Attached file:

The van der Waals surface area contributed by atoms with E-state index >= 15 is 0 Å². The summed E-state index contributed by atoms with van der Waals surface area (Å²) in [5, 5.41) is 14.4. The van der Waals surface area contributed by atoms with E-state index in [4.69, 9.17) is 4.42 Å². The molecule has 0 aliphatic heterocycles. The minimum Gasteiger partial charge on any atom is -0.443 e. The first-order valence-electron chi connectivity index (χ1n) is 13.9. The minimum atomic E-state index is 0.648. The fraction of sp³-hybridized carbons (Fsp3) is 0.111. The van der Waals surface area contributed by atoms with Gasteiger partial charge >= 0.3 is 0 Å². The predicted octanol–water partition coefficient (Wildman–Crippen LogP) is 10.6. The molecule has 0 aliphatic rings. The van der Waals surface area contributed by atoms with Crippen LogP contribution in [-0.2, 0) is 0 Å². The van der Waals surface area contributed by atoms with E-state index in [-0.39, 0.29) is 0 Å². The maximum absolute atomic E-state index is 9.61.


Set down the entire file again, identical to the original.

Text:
The van der Waals surface area contributed by atoms with E-state index >= 15 is 0 Å². The summed E-state index contributed by atoms with van der Waals surface area (Å²) in [5, 5.41) is 14.4. The van der Waals surface area contributed by atoms with E-state index in [4.69, 9.17) is 4.42 Å². The molecule has 0 aliphatic heterocycles. The minimum Gasteiger partial charge on any atom is -0.443 e. The first-order valence-electron chi connectivity index (χ1n) is 13.9. The minimum atomic E-state index is 0.648. The fraction of sp³-hybridized carbons (Fsp3) is 0.111. The van der Waals surface area contributed by atoms with Gasteiger partial charge >= 0.3 is 0 Å². The predicted octanol–water partition coefficient (Wildman–Crippen LogP) is 10.6. The molecule has 0 aliphatic rings. The van der Waals surface area contributed by atoms with Crippen LogP contribution in [-0.2, 0) is 0 Å². The van der Waals surface area contributed by atoms with E-state index in [-0.39, 0.29) is 0 Å². The maximum absolute atomic E-state index is 9.61.